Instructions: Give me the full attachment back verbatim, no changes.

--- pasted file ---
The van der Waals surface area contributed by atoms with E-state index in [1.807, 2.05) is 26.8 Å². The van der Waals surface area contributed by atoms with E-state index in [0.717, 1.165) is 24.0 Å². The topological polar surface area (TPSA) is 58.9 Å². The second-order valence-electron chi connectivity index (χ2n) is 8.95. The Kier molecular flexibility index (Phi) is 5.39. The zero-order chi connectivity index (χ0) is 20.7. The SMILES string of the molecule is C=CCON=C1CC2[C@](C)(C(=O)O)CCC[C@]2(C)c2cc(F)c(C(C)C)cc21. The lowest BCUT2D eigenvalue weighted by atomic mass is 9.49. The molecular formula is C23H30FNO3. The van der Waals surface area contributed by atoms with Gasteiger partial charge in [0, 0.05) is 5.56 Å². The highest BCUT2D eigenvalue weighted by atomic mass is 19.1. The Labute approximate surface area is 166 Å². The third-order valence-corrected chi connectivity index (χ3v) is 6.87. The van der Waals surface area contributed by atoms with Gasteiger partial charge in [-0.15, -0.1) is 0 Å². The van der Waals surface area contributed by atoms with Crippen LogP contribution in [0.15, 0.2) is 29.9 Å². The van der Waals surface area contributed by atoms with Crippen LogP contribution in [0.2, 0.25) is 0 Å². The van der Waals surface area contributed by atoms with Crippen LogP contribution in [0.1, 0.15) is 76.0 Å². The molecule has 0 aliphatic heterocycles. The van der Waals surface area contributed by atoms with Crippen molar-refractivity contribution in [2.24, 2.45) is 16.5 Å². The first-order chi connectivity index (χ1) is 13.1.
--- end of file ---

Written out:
The van der Waals surface area contributed by atoms with E-state index in [1.807, 2.05) is 26.8 Å². The van der Waals surface area contributed by atoms with E-state index in [0.717, 1.165) is 24.0 Å². The topological polar surface area (TPSA) is 58.9 Å². The second-order valence-electron chi connectivity index (χ2n) is 8.95. The Kier molecular flexibility index (Phi) is 5.39. The zero-order chi connectivity index (χ0) is 20.7. The SMILES string of the molecule is C=CCON=C1CC2[C@](C)(C(=O)O)CCC[C@]2(C)c2cc(F)c(C(C)C)cc21. The lowest BCUT2D eigenvalue weighted by atomic mass is 9.49. The molecular formula is C23H30FNO3. The van der Waals surface area contributed by atoms with Gasteiger partial charge in [0, 0.05) is 5.56 Å². The highest BCUT2D eigenvalue weighted by atomic mass is 19.1. The Labute approximate surface area is 166 Å². The third-order valence-corrected chi connectivity index (χ3v) is 6.87. The van der Waals surface area contributed by atoms with Gasteiger partial charge in [-0.15, -0.1) is 0 Å². The van der Waals surface area contributed by atoms with Crippen LogP contribution in [0.15, 0.2) is 29.9 Å². The van der Waals surface area contributed by atoms with Crippen LogP contribution in [0.2, 0.25) is 0 Å². The van der Waals surface area contributed by atoms with Crippen LogP contribution in [0.1, 0.15) is 76.0 Å². The molecule has 0 aliphatic heterocycles. The van der Waals surface area contributed by atoms with Crippen molar-refractivity contribution in [2.24, 2.45) is 16.5 Å². The first-order chi connectivity index (χ1) is 13.1.